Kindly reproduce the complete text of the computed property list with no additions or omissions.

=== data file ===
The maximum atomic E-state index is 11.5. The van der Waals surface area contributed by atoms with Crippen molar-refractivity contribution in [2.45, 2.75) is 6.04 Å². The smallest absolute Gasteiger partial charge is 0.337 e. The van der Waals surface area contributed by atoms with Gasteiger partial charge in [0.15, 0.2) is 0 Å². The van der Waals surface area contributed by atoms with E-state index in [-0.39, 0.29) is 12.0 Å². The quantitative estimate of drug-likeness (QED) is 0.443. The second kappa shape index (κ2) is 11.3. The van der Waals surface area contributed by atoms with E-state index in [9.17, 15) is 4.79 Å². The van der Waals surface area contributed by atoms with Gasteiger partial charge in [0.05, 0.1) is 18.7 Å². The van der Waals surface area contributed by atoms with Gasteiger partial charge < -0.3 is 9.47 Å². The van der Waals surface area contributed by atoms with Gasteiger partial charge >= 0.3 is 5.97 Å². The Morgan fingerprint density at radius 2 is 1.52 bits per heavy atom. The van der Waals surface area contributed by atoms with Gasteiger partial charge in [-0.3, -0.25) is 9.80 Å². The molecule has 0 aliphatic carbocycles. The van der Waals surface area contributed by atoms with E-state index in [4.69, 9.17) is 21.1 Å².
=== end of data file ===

The maximum atomic E-state index is 11.5. The van der Waals surface area contributed by atoms with Crippen molar-refractivity contribution in [2.45, 2.75) is 6.04 Å². The smallest absolute Gasteiger partial charge is 0.337 e. The van der Waals surface area contributed by atoms with Gasteiger partial charge in [0.15, 0.2) is 0 Å². The van der Waals surface area contributed by atoms with E-state index in [-0.39, 0.29) is 12.0 Å². The quantitative estimate of drug-likeness (QED) is 0.443. The second kappa shape index (κ2) is 11.3. The van der Waals surface area contributed by atoms with E-state index in [9.17, 15) is 4.79 Å². The van der Waals surface area contributed by atoms with Gasteiger partial charge in [0.05, 0.1) is 18.7 Å². The van der Waals surface area contributed by atoms with Gasteiger partial charge < -0.3 is 9.47 Å². The van der Waals surface area contributed by atoms with Gasteiger partial charge >= 0.3 is 5.97 Å². The Morgan fingerprint density at radius 2 is 1.52 bits per heavy atom. The van der Waals surface area contributed by atoms with Gasteiger partial charge in [-0.3, -0.25) is 9.80 Å². The molecule has 0 aliphatic carbocycles. The van der Waals surface area contributed by atoms with E-state index in [4.69, 9.17) is 21.1 Å².